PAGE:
Thursday 19 September 2019

Minimum pricing: media fall for blatant cherry-picking

A few months ago, I lamented the media giving wall-to-wall coverage of the news that alcohol sales fell in Scotland in 2018 while ignoring the news that alcohol-related deaths rose in Scotland in 2018. For the purposes of the 'public health' lobby, 2018 was 'after minimum pricing', although minimum pricing wasn't introduced until May of that year.

As I said in June when the National Records of Scotland released the alcohol-related mortality figures to a seemingly uninterested world...

All I want here is a bit of consistency. If we're going to pretend that the calendar year of 2018 was the post-MUP period and use post hoc rationale, then minimum pricing drove down alcohol consumption while failing to reduce alcohol-related deaths. Today's statistics should have received at least as much attention as the sales figures did last week ('the whole policy here is about reducing alcohol related harm', after all).

Instead, today's figures have been released to the sound of crickets and tumbleweed.

Ever get the feeling you're being played? 

Today we have seen that the media are interested in what happened to alcohol-related deaths in Scotland in 2018 - so long as the figures are spun in a way that is helpful to minimum pricing campaigners.

The Times:

Fewer deaths after minimum alcohol pricing, Glasgow doctors say

Drink-related deaths plunged in Glasgow after Scotland set a minimum price for alcohol, researchers have revealed.


Alcohol-related deaths ‘cut by more than 20% with minimum unit pricing’

Minimum unit pricing may have contributed to the number of alcohol-related deaths in Glasgow falling by more than a fifth, according to new research.

And, of course, the BBC:

Charity calls for alcohol minimum pricing to be extended across UK

A charity has called for Scotland's minimum unit pricing policy for alcohol (MUP) to be rolled out across the UK. 

It followed the publication of evidence suggesting MUP has had a significant impact on drinking patterns.

Data presented at a conference in Glasgow suggested alcohol-related deaths in the city had fallen by 21.5%.

The policy was introduced in May 2018, but organisers said there was already an indication it was working - and should be more widely applied.

None of these reporters showed any interest when the National Records of Scotland released data showing that the number of alcohol-related deaths rose from 1,120 in 2017 to 1,136 in 2018. But they have become very interested now that a longtime supporter of minimum pricing has announced the results of some unpublished research at a conference.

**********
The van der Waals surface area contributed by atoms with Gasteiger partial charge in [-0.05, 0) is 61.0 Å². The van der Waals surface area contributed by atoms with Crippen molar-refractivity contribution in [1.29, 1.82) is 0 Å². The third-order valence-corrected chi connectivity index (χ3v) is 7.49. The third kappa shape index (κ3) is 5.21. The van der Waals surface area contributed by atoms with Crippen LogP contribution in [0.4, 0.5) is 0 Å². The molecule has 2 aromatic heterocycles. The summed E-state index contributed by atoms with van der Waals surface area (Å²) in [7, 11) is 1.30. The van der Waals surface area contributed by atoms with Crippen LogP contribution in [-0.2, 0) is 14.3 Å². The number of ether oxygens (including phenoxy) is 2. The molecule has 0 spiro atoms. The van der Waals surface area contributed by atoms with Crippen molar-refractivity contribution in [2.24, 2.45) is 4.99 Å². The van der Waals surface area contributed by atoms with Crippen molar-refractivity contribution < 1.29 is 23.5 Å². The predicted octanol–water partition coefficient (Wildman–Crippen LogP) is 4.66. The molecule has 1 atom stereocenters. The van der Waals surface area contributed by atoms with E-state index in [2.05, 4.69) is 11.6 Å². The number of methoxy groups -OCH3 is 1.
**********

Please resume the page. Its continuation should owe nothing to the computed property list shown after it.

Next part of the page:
'Research' might be too strong a word. All he done is go to the data released in June, found the spreadsheet that shows the number of deaths by local authority area, and cherry-picked one where the number of deaths went down - against the national trend. (See Excel spreadsheet, tab 5.)

If he had picked Aberdeen City, he could have announced that the number of alcohol-related deaths rose by 51 per cent 'after minimum pricing'. If he'd picked Perth and Kinross, he could have claimed that they rose by 76 per cent.

None of this would be untrue per se, but it would be lying by omission. If we want to know what happened to alcohol-related deaths in Scotland, all we need to do is look at the number of alcohol-related deaths in Scotland, which is right there on the same spreadsheet. It rose by 1.4 per cent.

As junk science goes, this doesn't even have the merit of being sophisticated. It is straightforward cherry-picking. It could be checked and debunked by any responsible journalist in a matter of minutes.  

It is difficult to resist the suspicion that the media, especially in Scotland, are simply not interested in the truth of the matter. They only want to hear that minimum pricing has worked.


Here's the conference that started all this. The speaker is Ewan Forrest, the guy who carried out the 'research'.

The claim is that off-trade sales fell in Scotland but rose in England. From the figures I've seen, this is not true. Sales rose in both countries.

Be that as it may, the key claims relate to alcohol-related deaths. Forrest admits that there was 'no immediate effect upon overall figures for alcohol-related deaths in Scotland in 2018'. If he were to be more precise, he would say that they rose.

His slide then mentions 'possible early evidence of MUP effect in Glasgow' (the cherry-picked and unrepresentative decline) but says 'it is still too early to determine definite long-term clinical benefit'.

Hardly sufficient to justify the claims from the press today - which were further exaggerated by campaigners - but, as I say, few people now care about the facts.

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